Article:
The LUCI – the labour utilisation composite index

(Author: Jan Šolc)

Information from the labour market has long been calling for a comparison of the current situation with that observed at the peak of the previous cycle in 2008. Some time series describing the labour market (such as employment and the general unemployment rate) have now exceeded their historical highs/lows, while others (such as the converted number of employees and the share of unemployed persons) are still below the levels recorded at the peak of the previous cycle. The question is, then, which data are more important as regards the labour market, and how can we describe the individual pieces of information in aggregated form and thus comprehensively characterise the overall situation.

An aggregate evaluation of the labour market situation can be made using the LUCI1 – the Labour Utilisation Composite Index (see Chart 1). This index combines the information contained in 20 labour market time series using the principal components method. These time series include the number of unemployed broken down by length of unemployment, the share of unemployed persons, employment broken down by hours worked, the number of vacancies, etc. The first factor estimated in this analysis, which explains more than 50% of the variability of the time series used, is used to calculate the LUCI. The resulting index is then standardised. This means that for each estimate the long-term mean is zero. Positive values signal higher labour market tightness and negative values lower labour market tightness than the long-term average. The time series are merged into several representative categories for clarity of presentation.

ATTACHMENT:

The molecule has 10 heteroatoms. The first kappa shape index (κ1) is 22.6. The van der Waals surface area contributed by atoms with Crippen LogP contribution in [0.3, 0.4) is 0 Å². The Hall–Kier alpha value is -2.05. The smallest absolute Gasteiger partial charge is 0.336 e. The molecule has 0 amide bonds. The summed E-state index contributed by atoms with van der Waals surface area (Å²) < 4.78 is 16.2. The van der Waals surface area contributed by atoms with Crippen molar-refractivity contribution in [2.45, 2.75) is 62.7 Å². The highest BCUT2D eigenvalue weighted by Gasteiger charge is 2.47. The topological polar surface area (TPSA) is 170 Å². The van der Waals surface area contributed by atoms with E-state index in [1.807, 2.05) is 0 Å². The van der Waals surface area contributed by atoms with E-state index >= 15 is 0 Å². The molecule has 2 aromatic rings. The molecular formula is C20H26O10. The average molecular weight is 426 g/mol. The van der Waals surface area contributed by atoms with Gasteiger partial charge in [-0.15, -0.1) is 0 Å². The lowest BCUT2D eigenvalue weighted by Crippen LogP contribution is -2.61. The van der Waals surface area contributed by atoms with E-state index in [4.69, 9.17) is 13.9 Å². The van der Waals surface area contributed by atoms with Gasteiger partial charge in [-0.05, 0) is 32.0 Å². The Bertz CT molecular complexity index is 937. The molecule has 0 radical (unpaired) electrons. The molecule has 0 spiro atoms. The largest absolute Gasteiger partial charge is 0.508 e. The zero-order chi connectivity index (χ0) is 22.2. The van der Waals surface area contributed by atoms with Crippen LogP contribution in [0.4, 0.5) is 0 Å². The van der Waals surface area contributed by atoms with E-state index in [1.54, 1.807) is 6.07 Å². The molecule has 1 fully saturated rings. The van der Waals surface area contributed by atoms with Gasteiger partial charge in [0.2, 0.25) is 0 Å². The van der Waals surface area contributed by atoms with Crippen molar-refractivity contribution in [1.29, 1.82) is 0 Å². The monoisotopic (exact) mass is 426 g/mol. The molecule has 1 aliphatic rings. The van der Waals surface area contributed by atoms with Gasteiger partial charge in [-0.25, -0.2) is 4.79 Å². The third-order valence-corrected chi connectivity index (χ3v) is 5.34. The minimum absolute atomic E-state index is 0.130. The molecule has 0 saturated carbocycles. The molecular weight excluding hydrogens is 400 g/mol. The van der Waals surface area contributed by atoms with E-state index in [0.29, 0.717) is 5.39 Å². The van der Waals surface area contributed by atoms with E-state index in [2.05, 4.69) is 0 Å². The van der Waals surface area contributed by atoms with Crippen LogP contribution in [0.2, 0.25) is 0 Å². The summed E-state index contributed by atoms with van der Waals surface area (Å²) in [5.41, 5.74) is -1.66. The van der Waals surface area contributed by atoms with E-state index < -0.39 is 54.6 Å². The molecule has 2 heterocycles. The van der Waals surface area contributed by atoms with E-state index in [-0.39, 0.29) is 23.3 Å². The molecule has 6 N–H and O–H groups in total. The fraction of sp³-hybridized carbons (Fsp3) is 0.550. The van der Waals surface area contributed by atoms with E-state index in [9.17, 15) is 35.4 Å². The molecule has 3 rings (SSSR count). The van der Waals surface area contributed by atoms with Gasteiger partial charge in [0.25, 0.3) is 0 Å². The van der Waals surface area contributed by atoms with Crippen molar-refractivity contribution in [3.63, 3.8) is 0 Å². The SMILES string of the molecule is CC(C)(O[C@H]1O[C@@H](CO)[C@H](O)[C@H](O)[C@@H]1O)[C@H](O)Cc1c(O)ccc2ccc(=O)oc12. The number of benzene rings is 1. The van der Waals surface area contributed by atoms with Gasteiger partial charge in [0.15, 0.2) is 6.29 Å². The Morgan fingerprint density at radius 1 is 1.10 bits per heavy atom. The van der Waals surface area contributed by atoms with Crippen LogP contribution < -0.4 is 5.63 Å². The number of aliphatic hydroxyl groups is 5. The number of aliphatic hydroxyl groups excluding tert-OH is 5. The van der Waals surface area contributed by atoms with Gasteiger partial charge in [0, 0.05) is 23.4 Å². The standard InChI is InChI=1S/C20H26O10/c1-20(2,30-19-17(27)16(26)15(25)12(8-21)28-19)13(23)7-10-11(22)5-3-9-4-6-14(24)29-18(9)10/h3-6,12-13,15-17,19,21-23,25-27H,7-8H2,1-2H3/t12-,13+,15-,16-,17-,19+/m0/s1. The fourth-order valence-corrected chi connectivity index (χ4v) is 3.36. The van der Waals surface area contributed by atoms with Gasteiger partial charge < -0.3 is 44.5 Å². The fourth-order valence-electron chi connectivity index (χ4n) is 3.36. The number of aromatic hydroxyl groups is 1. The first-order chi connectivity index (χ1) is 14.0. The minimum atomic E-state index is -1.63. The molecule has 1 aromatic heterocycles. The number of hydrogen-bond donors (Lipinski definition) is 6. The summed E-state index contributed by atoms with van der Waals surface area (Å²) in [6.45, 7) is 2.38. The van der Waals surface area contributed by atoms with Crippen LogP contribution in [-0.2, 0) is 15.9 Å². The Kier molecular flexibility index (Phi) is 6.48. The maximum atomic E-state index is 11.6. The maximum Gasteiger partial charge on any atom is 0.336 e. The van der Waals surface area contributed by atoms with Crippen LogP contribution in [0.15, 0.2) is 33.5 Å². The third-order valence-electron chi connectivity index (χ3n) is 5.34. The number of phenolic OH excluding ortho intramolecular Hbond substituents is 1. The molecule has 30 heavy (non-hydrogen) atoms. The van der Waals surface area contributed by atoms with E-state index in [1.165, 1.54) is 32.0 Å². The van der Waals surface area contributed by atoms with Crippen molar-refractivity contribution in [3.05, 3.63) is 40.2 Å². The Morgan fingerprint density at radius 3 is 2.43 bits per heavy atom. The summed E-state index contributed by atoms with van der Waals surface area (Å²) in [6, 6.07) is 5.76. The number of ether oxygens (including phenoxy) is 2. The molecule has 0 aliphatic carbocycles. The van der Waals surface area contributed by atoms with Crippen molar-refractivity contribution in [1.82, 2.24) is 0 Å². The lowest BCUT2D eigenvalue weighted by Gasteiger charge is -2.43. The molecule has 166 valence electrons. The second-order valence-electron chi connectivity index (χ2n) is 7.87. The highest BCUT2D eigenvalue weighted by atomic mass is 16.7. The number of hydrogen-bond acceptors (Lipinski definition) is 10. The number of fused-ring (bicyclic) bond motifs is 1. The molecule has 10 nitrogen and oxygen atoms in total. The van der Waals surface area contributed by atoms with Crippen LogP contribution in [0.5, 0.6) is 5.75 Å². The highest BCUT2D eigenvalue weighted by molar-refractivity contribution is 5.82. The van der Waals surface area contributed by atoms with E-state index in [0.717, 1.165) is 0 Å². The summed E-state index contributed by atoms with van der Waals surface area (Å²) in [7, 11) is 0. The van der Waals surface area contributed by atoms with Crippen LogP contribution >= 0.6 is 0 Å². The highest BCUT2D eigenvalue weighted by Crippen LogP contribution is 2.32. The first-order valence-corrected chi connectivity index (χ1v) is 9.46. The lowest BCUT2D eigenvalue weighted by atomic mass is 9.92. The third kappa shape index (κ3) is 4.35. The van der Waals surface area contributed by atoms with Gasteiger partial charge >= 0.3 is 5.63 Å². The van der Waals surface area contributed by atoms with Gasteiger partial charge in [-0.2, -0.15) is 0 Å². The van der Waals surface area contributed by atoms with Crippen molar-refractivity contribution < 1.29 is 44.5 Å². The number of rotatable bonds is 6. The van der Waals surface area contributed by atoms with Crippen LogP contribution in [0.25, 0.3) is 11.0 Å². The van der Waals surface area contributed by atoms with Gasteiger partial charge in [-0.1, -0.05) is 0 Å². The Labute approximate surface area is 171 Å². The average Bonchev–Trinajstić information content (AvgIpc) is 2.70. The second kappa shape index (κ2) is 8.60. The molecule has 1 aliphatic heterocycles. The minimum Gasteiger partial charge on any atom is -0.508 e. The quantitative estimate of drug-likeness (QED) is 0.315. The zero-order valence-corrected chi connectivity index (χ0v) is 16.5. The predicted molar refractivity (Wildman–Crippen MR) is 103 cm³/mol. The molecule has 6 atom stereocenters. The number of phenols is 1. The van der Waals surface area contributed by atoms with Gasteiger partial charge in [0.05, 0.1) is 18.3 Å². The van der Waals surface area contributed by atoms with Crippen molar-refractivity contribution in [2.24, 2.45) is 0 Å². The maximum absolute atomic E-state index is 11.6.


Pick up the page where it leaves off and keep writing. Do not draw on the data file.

Chart 1 (BOX) The LUCI and its basic decomposition
The current labour market tightness is the highest since 2002

(index; vertical axis shows standard deviations)


The LUCI has a number of advantages. Labour market data become available after a relatively short time lag and, most importantly, are subject to minimal historical revisions. This may assist in timely identification of the cyclical situation on the labour market, which hardly changes over time as a result of revisions of past data. In addition, the use of multiple time series allows for more precise identification, as the aggregation of information reduces the effect of the noise present in each time series.

Simulations show that the index is stable over time. When the data sample is shortened to the periods available in each past Inflation Report, it can be seen that the revisions almost exclusively affect the heights of the peaks of the cycle (see Chart 2). By contrast, the qualitative assessment of the position of the labour market in the cycle (more or less tight than the long-term average) remains mostly stable.

Chart 2 (BOX) Historical simulation of the LUCI
Shortening the time series reveals that the index is stable over time as far as the estimated phase of the cycle is concerned
(index; vertical axis shows standard deviations)

According to the LUCI, the labour market has been showing significant and increasing tightness for some time now. From the long-term perspective (since 2002), the labour market situation is currently associated with record high pressure (see Chart 1). All of the component indicators – many of which are also at record highs – are contributing to this pressure.

1 The LUCI is an index that aggregates information from individual labour market variables. The calculation of this index was inspired by a similar index used by the central bank of New Zealand – see Jed Armstrong, Gunes Kamber and Ozer Karagedikli (2016), Developing a labour utilisation composite index for New Zealand, No AN2016/04, Reserve Bank of New Zealand Analytical Notes series, Reserve Bank of New Zealand.